He said: ‘They are good and thoughtful men who work to ensure heritage flourishes.’

‘Just walk round Cregneash and look at what they have done to it,’ the resident who said he was brought up in Cregneash replied.

‘The only thing alive is the church. Nearly all the houses are empty.’

Church warden Harry Dawson asked: ‘Are you prepared to meet and listen to the congregation? Are you prepared to put on hold any decision that may have been made?’

Rev Heaton said: ‘I hope this is one of many meetings.’

Rushen MHK Laurence Skelly said the community had raised funds in the past. They would raise more in the future.

The archdeacon said: ‘I have heard loud and clear from this community.’

He said he would take on board their views and speak to the PCC.

They would contact grant organisations and ask if they would continue to offer the church grants under ‘different circumstances’ (ie, without MNH involvement).

A congregation member said: ‘There is a lot of good work going on. We are very passionate about this church, it is very important to us.’

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Edmund Southworth, director of Manx National Heritage, told the Manx Independent: ‘It is extremely disappointing that allegations have been made and rumours repeated in relation to St Peter’s Church without the basic facts being checked.

‘Some extraordinary and extreme language has been used to describe our alleged involvement.

‘MNH works closely with church authorities across the island to find solutions to the complex issues facing historic places of worship.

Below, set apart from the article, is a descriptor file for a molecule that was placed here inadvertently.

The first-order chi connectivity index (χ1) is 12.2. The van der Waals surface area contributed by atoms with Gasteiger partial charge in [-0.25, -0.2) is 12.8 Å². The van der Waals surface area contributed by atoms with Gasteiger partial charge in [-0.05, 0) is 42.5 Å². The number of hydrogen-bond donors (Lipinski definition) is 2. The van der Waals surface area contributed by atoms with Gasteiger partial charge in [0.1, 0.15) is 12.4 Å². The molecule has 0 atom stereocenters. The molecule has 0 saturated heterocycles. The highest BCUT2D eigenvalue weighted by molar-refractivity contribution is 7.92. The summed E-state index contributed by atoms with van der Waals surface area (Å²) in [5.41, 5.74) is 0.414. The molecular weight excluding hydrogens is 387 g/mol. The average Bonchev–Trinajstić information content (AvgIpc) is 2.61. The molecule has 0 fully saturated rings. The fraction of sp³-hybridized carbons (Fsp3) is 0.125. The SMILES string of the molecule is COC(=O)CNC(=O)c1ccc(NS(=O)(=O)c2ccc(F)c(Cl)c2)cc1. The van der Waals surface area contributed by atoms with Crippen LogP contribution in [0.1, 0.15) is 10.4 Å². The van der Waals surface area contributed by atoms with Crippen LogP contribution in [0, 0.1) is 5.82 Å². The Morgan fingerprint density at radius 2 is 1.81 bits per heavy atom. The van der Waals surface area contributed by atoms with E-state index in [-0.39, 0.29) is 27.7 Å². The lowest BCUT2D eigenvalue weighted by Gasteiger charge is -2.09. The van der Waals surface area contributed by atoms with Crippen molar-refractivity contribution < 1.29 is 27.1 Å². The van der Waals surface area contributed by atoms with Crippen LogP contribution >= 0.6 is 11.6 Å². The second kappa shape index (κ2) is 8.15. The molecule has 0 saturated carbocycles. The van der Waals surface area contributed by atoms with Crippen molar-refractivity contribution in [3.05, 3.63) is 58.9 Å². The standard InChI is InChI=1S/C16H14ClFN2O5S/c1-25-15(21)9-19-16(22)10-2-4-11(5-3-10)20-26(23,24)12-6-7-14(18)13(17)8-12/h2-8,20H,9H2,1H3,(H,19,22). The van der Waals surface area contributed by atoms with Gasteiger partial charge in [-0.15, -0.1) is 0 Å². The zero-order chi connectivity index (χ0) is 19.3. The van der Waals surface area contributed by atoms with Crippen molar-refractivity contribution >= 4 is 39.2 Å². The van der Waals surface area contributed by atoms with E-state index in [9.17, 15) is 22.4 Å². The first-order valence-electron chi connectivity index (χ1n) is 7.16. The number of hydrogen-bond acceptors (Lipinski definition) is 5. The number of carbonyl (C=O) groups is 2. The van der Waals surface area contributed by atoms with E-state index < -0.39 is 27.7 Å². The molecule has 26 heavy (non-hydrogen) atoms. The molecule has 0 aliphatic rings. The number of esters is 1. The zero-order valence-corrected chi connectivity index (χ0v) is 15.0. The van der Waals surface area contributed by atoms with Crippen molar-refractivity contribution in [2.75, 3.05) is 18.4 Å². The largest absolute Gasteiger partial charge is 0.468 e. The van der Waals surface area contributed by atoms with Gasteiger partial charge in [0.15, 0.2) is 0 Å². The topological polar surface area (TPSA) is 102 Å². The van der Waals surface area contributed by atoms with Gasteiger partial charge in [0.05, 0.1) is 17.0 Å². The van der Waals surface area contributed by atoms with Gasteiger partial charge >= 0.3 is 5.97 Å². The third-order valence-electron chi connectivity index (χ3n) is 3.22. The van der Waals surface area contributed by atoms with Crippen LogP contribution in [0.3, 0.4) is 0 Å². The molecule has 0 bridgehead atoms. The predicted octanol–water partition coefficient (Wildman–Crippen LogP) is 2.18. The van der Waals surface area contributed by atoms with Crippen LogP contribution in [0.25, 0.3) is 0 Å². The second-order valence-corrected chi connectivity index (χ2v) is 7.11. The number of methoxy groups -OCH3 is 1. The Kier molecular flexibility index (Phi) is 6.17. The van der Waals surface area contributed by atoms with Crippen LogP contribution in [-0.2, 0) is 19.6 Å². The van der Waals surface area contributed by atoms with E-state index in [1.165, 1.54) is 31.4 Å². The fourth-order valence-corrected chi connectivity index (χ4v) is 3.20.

‘We were approached some time ago specifically to advise on the historic fabric of St Peter’s Church, which is in need of major intervention to tackle severe damp and decay.

‘We want Cregneash to be a living village as well as a museum. We want to be good neighbours and so we want to work together with the church.

‘We were delighted with the special church service in connection with the Island at War event last year and have built on this with the development of the 5,000 Years of Faith Walk around the village and surroundings on Easter Saturday.

‘Next week we’ll also be celebrating the opening of the newly-refurbished Quirk’s Croft and our guests will meet at St Peter’s by kind permission of the church.

‘Talk of MNH using the church as a museum interpretation centre is completely incorrect.

‘What we have offered is that, once the repairs were carried out, we would be happy to work with the parish to identify further ways of working together which might encourage new use and provide a sustainable future.

‘These might include more music, educational activities, language, art and craft workshops which draw on the rich Christian heritage of the island. Much of this would depend on how the building was laid out and how flexible it was, although the internal layout of the church is entirely a matter for the parish and the diocese.

‘Our view was that any space used for modern worship would be suitable for other forms of secular community use and we are not seeking or suggesting any specific changes. We have every sympathy for the church and congregation in these difficult times when resources are scarce and tough decisions have to be made.’